Here’s How You Trade Twitter (TWTR)

| February 7, 2014 | 0 Comments

twitterVery few stocks tend to be as divisive as Twitter (TWTR).  People either seem to love or hate the ultra-popular microblogging service.

On one hand, the fundamentals don’t come anywhere close to justifying the current valuation.  On the other hand, well, people said the same thing about Facebook (FB)… and it continues to prove everyone wrong.

Here’s the thing…

TWTR haters got a big boost this week with the company’s disappointing earnings results.

Basically, user growth was significantly less than what investors were looking for.  Monthly active users reached 241 million this past quarter.  That’s up 30% from last year’s fourth quarter.  However, the 30% growth is less than the third quarter’s year-over-year growth of 39%.

What’s more, usage data was also worse than expected.  Fourth quarter timeline views clocked in at 148 billion.  That’s a drop from the previous quarter’s 159 billion views.

For a company completely reliant on users clicking ads, slower growth and activity sends a very negative signal to advertisers.  TWTR’s selling points are its large user base and robust user activity – if either of those becomes less impressive to investors… well, let’s just say the stock was down 24% after earnings came out.

That being said, investors seemed to shrug off the positive news.  TWTR’s revenues were actually much higher than projected.

Q4 revenues came in at $243 million, up substantially from $112 million a year ago.  More importantly, revenues were significantly higher than $218 average estimate from analysts. 

Moreover, 75% of sales came from mobile ads.  That’s an extremely important metric given the amount of time people spend on their mobile devices these days.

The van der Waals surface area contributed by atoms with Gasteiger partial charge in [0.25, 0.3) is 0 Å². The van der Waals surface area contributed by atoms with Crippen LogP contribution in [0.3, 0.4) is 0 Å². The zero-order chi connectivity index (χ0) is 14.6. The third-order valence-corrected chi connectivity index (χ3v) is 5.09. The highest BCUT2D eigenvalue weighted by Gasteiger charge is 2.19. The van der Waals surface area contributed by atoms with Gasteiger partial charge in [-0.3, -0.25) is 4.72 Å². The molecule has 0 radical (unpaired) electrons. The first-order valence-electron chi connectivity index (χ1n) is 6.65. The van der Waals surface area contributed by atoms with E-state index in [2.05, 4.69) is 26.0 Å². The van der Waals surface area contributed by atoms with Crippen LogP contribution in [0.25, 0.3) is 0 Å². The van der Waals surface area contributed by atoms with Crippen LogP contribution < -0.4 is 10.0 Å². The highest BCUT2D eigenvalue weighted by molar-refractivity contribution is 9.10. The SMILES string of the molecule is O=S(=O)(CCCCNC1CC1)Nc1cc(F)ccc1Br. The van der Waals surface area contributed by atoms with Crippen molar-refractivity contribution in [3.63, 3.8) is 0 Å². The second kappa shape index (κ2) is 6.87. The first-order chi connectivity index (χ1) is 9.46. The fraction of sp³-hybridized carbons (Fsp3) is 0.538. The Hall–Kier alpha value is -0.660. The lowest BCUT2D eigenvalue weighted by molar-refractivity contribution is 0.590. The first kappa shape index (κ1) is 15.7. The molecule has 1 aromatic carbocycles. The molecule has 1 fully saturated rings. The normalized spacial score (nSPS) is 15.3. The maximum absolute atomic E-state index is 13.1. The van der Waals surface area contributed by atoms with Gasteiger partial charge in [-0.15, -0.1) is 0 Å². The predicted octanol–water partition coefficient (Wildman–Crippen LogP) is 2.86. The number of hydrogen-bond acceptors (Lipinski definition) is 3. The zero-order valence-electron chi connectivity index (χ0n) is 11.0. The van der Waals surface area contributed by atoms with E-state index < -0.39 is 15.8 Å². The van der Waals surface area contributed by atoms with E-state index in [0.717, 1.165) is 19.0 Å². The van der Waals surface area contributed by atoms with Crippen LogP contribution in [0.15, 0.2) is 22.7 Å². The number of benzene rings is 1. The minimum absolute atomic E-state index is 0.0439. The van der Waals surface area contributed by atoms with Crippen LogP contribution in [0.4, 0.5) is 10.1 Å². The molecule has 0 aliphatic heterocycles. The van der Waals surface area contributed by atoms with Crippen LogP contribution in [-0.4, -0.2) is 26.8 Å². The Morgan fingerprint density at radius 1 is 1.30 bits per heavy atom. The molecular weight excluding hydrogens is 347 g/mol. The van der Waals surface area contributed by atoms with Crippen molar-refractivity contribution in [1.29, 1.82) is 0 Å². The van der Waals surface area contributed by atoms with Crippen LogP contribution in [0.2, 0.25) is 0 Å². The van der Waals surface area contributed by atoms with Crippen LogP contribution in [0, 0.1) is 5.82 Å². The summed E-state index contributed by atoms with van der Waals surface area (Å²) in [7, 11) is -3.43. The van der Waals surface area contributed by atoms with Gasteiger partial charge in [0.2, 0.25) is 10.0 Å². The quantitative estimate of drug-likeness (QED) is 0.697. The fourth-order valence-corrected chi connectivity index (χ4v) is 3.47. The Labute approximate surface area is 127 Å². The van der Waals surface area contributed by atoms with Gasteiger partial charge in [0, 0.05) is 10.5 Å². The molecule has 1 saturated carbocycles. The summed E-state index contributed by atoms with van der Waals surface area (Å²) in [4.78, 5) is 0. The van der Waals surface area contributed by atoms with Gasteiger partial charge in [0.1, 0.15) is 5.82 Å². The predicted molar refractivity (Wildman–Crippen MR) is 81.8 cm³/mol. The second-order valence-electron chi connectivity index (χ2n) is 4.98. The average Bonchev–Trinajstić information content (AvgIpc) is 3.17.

Finally, the company’s revenues guidance was also quite a bit over expectations.  The forecast is for $230 to $240 million for the current quarter compared to $215 million projected by analysts.

Nevertheless, it’s clear what investors care about right now… user engagement.  Unless TWTR improves its user growth and timeline views, revenues won’t mean much moving forward

So how do you trade options on a stock like TWTR?

One of the properties of a divisive stock like TWTR is its ability to move in gaps.  In other words, when everyone either loves or hates the company, it often results in big moves.

At TWTR’s current price of $53 per share, I think the March $52.50 straddle is a bit expensive at around $7.50.  However, it’s not an unreasonable price either.  You have to ask yourself if TWTR will be above $60 or below $45 at some point within 43 days from now.

I tend think that’s a likely scenario.  As such, for those willing to risk a somewhat higher premium, I believe this trade is going to pay off.

Editor’s Note:  I’m really excited about the launch of my latest service this week, the Advanced Options Adviser.  I’ve been bugging my managing editor for months now about this product – it’s something I’ve wanted to do for a long time.  Every other Monday, subscribers will get a new theme to trade on (high market volatility, rising gold prices, colder than expected weather, etc.).  Each theme will come with approximately three trades to execute, so there will be plenty of action.  My very first trade comes out Monday, so go ahead and click this link for a closer look.

Yours in Profit,

Gordon Lewis

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Category: Breaking News

About the Author ()

Gordon Lewis is the Chief Investment Strategist and editor for the popular daily newsletter – Options Trading Research. He’s also editor of our dynamic theme-based options trading service, Advanced Options Adviser, and one of the key analysts behind the highly successful Options Trading Wire.